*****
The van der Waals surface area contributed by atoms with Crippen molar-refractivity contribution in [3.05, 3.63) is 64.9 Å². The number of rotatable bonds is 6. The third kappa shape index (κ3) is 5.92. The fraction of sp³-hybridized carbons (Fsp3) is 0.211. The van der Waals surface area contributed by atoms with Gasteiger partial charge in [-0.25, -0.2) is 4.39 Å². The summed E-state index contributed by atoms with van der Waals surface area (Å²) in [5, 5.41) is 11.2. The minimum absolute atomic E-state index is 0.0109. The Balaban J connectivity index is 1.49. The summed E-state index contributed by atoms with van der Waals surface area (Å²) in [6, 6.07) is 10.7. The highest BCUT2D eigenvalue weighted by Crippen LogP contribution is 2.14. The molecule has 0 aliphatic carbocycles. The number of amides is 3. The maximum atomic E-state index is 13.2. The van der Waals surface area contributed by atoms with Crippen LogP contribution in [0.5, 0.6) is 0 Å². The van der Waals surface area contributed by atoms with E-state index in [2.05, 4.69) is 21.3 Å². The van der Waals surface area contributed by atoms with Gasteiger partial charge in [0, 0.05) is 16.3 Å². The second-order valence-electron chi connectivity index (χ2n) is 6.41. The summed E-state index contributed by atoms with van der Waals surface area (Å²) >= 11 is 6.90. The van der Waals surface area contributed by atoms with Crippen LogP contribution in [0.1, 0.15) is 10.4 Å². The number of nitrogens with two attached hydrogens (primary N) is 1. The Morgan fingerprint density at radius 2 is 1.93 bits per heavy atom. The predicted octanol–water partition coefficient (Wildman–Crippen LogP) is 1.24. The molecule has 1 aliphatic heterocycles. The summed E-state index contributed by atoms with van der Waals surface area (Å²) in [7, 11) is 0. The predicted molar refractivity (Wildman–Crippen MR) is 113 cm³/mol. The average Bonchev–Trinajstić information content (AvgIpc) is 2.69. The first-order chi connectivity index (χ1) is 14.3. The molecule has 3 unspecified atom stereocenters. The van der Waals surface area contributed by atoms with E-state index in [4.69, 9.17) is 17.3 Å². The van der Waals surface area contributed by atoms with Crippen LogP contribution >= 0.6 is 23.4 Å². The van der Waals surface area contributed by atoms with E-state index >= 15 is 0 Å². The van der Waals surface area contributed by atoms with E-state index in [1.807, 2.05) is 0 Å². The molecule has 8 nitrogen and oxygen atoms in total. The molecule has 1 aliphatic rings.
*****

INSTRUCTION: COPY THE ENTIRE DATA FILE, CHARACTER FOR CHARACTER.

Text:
The van der Waals surface area contributed by atoms with Crippen molar-refractivity contribution in [3.05, 3.63) is 64.9 Å². The number of rotatable bonds is 6. The third kappa shape index (κ3) is 5.92. The fraction of sp³-hybridized carbons (Fsp3) is 0.211. The van der Waals surface area contributed by atoms with Gasteiger partial charge in [-0.25, -0.2) is 4.39 Å². The summed E-state index contributed by atoms with van der Waals surface area (Å²) in [5, 5.41) is 11.2. The minimum absolute atomic E-state index is 0.0109. The Balaban J connectivity index is 1.49. The summed E-state index contributed by atoms with van der Waals surface area (Å²) in [6, 6.07) is 10.7. The highest BCUT2D eigenvalue weighted by Crippen LogP contribution is 2.14. The molecule has 0 aliphatic carbocycles. The number of amides is 3. The maximum atomic E-state index is 13.2. The van der Waals surface area contributed by atoms with Crippen LogP contribution in [0.5, 0.6) is 0 Å². The van der Waals surface area contributed by atoms with E-state index in [2.05, 4.69) is 21.3 Å². The van der Waals surface area contributed by atoms with Gasteiger partial charge in [0, 0.05) is 16.3 Å². The second-order valence-electron chi connectivity index (χ2n) is 6.41. The summed E-state index contributed by atoms with van der Waals surface area (Å²) >= 11 is 6.90. The van der Waals surface area contributed by atoms with Crippen LogP contribution in [0.1, 0.15) is 10.4 Å². The number of nitrogens with two attached hydrogens (primary N) is 1. The Morgan fingerprint density at radius 2 is 1.93 bits per heavy atom. The predicted octanol–water partition coefficient (Wildman–Crippen LogP) is 1.24. The molecule has 1 aliphatic heterocycles. The summed E-state index contributed by atoms with van der Waals surface area (Å²) in [7, 11) is 0. The predicted molar refractivity (Wildman–Crippen MR) is 113 cm³/mol. The average Bonchev–Trinajstić information content (AvgIpc) is 2.69. The first-order chi connectivity index (χ1) is 14.3. The molecule has 3 unspecified atom stereocenters. The van der Waals surface area contributed by atoms with E-state index in [4.69, 9.17) is 17.3 Å². The van der Waals surface area contributed by atoms with Crippen LogP contribution >= 0.6 is 23.4 Å². The van der Waals surface area contributed by atoms with E-state index >= 15 is 0 Å². The van der Waals surface area contributed by atoms with E-state index in [1.807, 2.05) is 0 Å². The molecule has 8 nitrogen and oxygen atoms in total. The molecule has 1 aliphatic rings.